case report

Control of the Zoonotic Pathogen Campylobacter in the Food Chain

Ihab Habib*

College of Veterinary Medicine, School of Veterinary and Life Sciences, Murdoch University, Australia.

Corresponding author: Ihab Habib, Lecturer in Veterinary Public Health and Epidemiology, Murdoch University, 90 South Street, Murdoch, Australia, Tel: +61 893602434; E-mail: i.habib@murdoch.edu.au  

Received Date: 3 January 2017; Accepted Date: 27 January 2017; Published Date: 3 February 2017.

Citation: Habib I (2017) Control of the Zoonotic Pathogen Campylobacter in the Food Chain: Arch Vet Sci Technol 2017: G102. DOI:10.29011/AVST-102/100002

 

Campylobacter is regarded as a leading cause of bacterial food borne infection in many areas of the world. Campylobacter enteritis in humans is characterized by a large number of sporadic cases rather than single-source outbreaks. Infection can be acquired by a number of routes. However, Campylobacter enteritis in humans is considered to be mainly food borne. Direct and indirect epidemiologic data indicate that poultry meat is the most important source of human cases of campylobacter enteritis. This evidence provides the justification to focus control measures primarily along the poultry meat chain.

Keywords: Food Borne Infection; Bacterial Infection

Farm level Interventions

Intervention sat primary production has been proposed; aspects related to enhancing bio security at the farm level can be accomplished at relatively low cost (e.g., hand washing, fly screens, pest-proof buildings, and foot dipping). However, applying bio security interventions at poultry production sites has resulted in different levels of success in different countries [1,2]. Such variation may be attributed to differences in the Campylobacter loads in the poultry chain and environment. Hence, the effectiveness of bio security-related interventions in primary production should be based on a good understanding of the regional risk factors at the farm level. In addition, there are several intervention options for feed and water additives (e.g., organic acids, probiotics, short- and medium-chain fatty acids) [3]. However, the effectiveness of feed and water additives is variable for different products and is often difficult to reproduce, even in slightly different settings. The integration of multiple hurdles and management options at the farm level is necessary. Additional measures to be considered in the longer term include vaccination, phage therapy, and bacteriocins [3-5]. Considerable additional research on these strategies is needed to ensure the practicality, reproducibility, and efficacy of such approaches under field conditions.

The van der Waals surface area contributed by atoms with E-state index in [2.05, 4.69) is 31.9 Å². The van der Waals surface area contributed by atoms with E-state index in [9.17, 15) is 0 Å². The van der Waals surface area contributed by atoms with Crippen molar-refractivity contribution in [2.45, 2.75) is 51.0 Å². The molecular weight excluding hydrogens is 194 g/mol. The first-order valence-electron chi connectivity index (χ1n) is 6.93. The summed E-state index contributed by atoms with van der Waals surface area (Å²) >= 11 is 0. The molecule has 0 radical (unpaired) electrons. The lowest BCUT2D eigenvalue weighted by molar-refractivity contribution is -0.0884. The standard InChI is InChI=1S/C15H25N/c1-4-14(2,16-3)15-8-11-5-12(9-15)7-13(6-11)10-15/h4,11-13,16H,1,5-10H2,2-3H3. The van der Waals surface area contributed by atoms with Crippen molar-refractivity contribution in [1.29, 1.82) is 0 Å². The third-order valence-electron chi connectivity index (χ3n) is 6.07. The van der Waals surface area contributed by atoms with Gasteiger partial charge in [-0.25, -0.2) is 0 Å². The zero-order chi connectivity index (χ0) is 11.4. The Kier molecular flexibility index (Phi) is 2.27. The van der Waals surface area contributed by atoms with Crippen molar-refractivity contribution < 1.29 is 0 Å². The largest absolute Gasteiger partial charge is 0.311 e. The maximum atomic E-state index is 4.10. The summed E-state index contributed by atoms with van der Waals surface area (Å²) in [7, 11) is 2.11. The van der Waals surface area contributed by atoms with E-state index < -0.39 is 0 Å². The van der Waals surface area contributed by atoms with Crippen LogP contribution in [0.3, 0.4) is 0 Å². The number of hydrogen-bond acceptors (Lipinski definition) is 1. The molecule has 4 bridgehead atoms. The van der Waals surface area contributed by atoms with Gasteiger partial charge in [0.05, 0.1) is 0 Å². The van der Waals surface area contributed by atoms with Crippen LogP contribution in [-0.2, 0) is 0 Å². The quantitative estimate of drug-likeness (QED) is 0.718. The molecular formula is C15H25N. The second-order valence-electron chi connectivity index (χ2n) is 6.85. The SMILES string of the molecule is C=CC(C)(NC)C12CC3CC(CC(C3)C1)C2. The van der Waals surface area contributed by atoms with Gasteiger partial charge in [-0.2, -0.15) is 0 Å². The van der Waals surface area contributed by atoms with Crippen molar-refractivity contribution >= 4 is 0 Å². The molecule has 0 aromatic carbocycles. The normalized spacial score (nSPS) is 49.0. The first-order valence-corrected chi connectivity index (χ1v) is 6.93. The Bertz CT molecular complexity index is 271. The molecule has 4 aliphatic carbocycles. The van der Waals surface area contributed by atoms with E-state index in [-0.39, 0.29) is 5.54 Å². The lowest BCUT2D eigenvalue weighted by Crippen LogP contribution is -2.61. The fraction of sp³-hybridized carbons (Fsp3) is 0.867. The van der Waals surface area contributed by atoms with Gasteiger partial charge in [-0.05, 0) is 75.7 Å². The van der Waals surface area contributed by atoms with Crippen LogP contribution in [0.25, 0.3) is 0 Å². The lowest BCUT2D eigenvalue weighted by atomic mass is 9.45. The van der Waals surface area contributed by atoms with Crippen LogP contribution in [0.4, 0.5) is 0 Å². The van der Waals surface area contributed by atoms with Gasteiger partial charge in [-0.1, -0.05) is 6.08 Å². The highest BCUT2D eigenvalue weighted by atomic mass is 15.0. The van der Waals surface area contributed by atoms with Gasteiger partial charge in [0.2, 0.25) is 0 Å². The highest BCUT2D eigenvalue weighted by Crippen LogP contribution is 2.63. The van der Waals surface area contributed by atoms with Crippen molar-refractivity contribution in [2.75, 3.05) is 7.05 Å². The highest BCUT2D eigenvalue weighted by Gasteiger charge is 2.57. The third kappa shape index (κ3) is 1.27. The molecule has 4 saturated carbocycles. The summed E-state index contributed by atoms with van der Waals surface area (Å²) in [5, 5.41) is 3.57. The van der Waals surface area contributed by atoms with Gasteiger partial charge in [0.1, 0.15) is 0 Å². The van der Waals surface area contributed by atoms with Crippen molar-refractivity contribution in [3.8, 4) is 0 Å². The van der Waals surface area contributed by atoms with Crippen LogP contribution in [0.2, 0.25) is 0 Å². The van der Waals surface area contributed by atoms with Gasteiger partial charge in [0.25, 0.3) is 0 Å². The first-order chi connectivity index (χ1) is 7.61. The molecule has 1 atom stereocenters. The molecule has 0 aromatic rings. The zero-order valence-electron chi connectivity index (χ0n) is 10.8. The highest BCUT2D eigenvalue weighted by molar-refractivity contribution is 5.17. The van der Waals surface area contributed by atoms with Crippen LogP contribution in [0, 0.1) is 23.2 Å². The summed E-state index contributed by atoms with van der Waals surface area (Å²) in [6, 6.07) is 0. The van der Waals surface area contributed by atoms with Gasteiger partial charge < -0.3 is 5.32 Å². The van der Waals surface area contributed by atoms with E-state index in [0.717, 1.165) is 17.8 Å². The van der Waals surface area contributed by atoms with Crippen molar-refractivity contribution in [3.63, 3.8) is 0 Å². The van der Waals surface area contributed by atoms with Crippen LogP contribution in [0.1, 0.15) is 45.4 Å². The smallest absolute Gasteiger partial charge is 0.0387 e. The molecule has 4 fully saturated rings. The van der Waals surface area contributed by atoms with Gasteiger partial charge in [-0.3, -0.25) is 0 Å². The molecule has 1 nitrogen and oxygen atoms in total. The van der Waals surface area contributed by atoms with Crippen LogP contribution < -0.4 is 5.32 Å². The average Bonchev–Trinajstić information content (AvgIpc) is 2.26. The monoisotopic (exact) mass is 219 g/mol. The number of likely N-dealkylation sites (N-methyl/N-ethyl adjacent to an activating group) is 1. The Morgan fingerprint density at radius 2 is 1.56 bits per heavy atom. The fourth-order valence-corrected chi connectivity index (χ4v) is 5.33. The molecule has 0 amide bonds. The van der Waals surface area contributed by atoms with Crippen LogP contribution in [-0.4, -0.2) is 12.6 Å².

Processing Level Interventions

There is a need to apply interventions at the processing level in order to reduce contamination in products meant for human consumption. Highly contaminated samples have been associated with a higher probability of causing human illness [6,7]. Rosenquist et al. [8], using a risk assessment model, estimated that a 2-log reduction of Campylobacter counts on broiler carcasses would result in a significant reduction in cases of human campylobacter enteritis associated with exposure to broiler meat. Freezing of contaminated poultry carcasses is a reliable intervention to achieve a 2-log reduction of Campylobacter counts. Compulsory freezing of processed broilers from Campylobacter-positive broiler flocks in Iceland resulted in substantially reducing the number of human cases of campylobacter enteritis and is currently being used on a voluntary basis in Norway, Sweden, and Denmark [8, 9]. However, worldwide, many consumers prefer to buy fresh poultry meat with no change in product quality. In addition, freezing meat from all Campylobacter-positive broiler flocks might not be a feasible option in many countries, as it would limit the marketing of domestically produced chilled meat and increase dependence on imported product. This dilemma highlights the need to apply multiple hurdles during postharvest in order to achieve low counts of Campylobacter on chicken meat [10].